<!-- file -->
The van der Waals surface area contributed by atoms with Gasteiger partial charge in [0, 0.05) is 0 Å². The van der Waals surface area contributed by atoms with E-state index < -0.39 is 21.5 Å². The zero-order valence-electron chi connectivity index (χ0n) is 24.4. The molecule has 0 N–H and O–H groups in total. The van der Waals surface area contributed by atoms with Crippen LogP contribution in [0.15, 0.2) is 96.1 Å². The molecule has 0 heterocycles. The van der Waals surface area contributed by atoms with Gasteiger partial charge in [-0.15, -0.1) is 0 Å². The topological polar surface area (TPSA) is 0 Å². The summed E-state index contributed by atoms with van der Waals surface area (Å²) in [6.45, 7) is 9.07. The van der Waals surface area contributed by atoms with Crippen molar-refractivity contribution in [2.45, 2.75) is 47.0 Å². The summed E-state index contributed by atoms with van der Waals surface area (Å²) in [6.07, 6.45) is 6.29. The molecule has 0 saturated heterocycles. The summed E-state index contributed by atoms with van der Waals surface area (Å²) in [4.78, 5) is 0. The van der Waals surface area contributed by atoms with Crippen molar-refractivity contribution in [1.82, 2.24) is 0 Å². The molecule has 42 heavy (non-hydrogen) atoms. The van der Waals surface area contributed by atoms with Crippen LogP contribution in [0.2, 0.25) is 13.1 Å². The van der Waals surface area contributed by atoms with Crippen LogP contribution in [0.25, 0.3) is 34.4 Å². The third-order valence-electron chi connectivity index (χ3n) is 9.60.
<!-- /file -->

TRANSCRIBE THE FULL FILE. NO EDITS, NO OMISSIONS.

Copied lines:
The van der Waals surface area contributed by atoms with Gasteiger partial charge in [0, 0.05) is 0 Å². The van der Waals surface area contributed by atoms with E-state index < -0.39 is 21.5 Å². The zero-order valence-electron chi connectivity index (χ0n) is 24.4. The molecule has 0 N–H and O–H groups in total. The van der Waals surface area contributed by atoms with Crippen LogP contribution in [0.15, 0.2) is 96.1 Å². The molecule has 0 heterocycles. The van der Waals surface area contributed by atoms with Gasteiger partial charge in [-0.15, -0.1) is 0 Å². The topological polar surface area (TPSA) is 0 Å². The summed E-state index contributed by atoms with van der Waals surface area (Å²) in [6.45, 7) is 9.07. The van der Waals surface area contributed by atoms with Crippen molar-refractivity contribution in [2.45, 2.75) is 47.0 Å². The summed E-state index contributed by atoms with van der Waals surface area (Å²) in [6.07, 6.45) is 6.29. The molecule has 0 saturated heterocycles. The summed E-state index contributed by atoms with van der Waals surface area (Å²) in [4.78, 5) is 0. The van der Waals surface area contributed by atoms with Crippen molar-refractivity contribution in [1.82, 2.24) is 0 Å². The molecule has 42 heavy (non-hydrogen) atoms. The van der Waals surface area contributed by atoms with Crippen LogP contribution in [0.2, 0.25) is 13.1 Å². The van der Waals surface area contributed by atoms with Crippen LogP contribution in [0.25, 0.3) is 34.4 Å². The third-order valence-electron chi connectivity index (χ3n) is 9.60.